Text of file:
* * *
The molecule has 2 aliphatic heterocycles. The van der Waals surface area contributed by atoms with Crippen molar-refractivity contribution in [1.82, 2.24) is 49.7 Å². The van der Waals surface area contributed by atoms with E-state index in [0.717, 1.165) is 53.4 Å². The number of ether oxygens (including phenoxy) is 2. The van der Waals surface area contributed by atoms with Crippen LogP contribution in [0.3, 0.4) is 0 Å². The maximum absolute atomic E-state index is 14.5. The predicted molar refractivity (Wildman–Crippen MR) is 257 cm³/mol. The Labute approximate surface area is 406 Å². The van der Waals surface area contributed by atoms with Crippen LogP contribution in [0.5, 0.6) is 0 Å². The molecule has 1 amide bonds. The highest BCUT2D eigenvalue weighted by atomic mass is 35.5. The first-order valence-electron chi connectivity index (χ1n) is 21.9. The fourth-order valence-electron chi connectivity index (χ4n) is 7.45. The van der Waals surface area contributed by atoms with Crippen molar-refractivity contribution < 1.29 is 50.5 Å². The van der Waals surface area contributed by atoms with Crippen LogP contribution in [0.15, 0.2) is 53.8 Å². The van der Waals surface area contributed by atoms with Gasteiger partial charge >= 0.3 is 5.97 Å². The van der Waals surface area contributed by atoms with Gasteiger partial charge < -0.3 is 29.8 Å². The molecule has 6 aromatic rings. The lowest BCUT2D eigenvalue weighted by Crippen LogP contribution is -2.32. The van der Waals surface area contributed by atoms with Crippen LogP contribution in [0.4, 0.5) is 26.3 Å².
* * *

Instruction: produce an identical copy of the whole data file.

The molecule has 2 aliphatic heterocycles. The van der Waals surface area contributed by atoms with Crippen molar-refractivity contribution in [1.82, 2.24) is 49.7 Å². The van der Waals surface area contributed by atoms with E-state index in [0.717, 1.165) is 53.4 Å². The number of ether oxygens (including phenoxy) is 2. The van der Waals surface area contributed by atoms with Crippen LogP contribution in [0.3, 0.4) is 0 Å². The maximum absolute atomic E-state index is 14.5. The predicted molar refractivity (Wildman–Crippen MR) is 257 cm³/mol. The Labute approximate surface area is 406 Å². The van der Waals surface area contributed by atoms with Crippen LogP contribution in [0.5, 0.6) is 0 Å². The molecule has 1 amide bonds. The highest BCUT2D eigenvalue weighted by atomic mass is 35.5. The first-order valence-electron chi connectivity index (χ1n) is 21.9. The fourth-order valence-electron chi connectivity index (χ4n) is 7.45. The van der Waals surface area contributed by atoms with Crippen molar-refractivity contribution < 1.29 is 50.5 Å². The van der Waals surface area contributed by atoms with Crippen LogP contribution in [0.15, 0.2) is 53.8 Å². The van der Waals surface area contributed by atoms with Gasteiger partial charge >= 0.3 is 5.97 Å². The van der Waals surface area contributed by atoms with Gasteiger partial charge < -0.3 is 29.8 Å². The molecule has 6 aromatic rings. The lowest BCUT2D eigenvalue weighted by Crippen LogP contribution is -2.32. The van der Waals surface area contributed by atoms with Crippen LogP contribution in [0.4, 0.5) is 26.3 Å².